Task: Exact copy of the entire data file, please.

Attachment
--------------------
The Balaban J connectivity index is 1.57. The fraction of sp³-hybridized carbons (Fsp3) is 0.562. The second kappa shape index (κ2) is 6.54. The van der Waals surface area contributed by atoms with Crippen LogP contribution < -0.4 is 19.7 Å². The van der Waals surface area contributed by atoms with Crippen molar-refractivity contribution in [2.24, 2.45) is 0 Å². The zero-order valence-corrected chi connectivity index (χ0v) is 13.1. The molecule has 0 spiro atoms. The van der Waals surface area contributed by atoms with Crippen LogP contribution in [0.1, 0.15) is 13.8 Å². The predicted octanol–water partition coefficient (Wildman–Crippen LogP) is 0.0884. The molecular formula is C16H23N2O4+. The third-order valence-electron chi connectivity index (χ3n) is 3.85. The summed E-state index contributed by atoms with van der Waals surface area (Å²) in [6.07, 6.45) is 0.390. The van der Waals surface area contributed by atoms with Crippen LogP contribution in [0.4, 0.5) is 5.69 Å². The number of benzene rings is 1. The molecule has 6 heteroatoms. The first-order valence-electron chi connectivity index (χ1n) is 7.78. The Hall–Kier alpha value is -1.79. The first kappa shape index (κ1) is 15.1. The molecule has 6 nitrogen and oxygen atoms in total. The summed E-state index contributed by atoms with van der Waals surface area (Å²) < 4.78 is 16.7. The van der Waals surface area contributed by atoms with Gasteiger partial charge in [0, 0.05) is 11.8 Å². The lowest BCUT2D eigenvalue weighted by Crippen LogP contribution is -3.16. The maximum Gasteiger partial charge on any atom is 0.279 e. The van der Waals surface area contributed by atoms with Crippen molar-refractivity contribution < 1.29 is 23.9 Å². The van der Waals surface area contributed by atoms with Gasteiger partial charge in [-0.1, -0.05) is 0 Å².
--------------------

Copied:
The Balaban J connectivity index is 1.57. The fraction of sp³-hybridized carbons (Fsp3) is 0.562. The second kappa shape index (κ2) is 6.54. The van der Waals surface area contributed by atoms with Crippen LogP contribution < -0.4 is 19.7 Å². The van der Waals surface area contributed by atoms with Crippen molar-refractivity contribution in [2.24, 2.45) is 0 Å². The zero-order valence-corrected chi connectivity index (χ0v) is 13.1. The molecule has 0 spiro atoms. The van der Waals surface area contributed by atoms with Crippen LogP contribution in [0.1, 0.15) is 13.8 Å². The predicted octanol–water partition coefficient (Wildman–Crippen LogP) is 0.0884. The molecular formula is C16H23N2O4+. The third-order valence-electron chi connectivity index (χ3n) is 3.85. The summed E-state index contributed by atoms with van der Waals surface area (Å²) in [6.07, 6.45) is 0.390. The van der Waals surface area contributed by atoms with Crippen LogP contribution in [0.4, 0.5) is 5.69 Å². The number of benzene rings is 1. The molecule has 6 heteroatoms. The first-order valence-electron chi connectivity index (χ1n) is 7.78. The Hall–Kier alpha value is -1.79. The first kappa shape index (κ1) is 15.1. The molecule has 6 nitrogen and oxygen atoms in total. The summed E-state index contributed by atoms with van der Waals surface area (Å²) < 4.78 is 16.7. The van der Waals surface area contributed by atoms with Gasteiger partial charge in [0, 0.05) is 11.8 Å². The lowest BCUT2D eigenvalue weighted by Crippen LogP contribution is -3.16. The maximum Gasteiger partial charge on any atom is 0.279 e. The van der Waals surface area contributed by atoms with Crippen molar-refractivity contribution < 1.29 is 23.9 Å². The van der Waals surface area contributed by atoms with Gasteiger partial charge in [-0.1, -0.05) is 0 Å².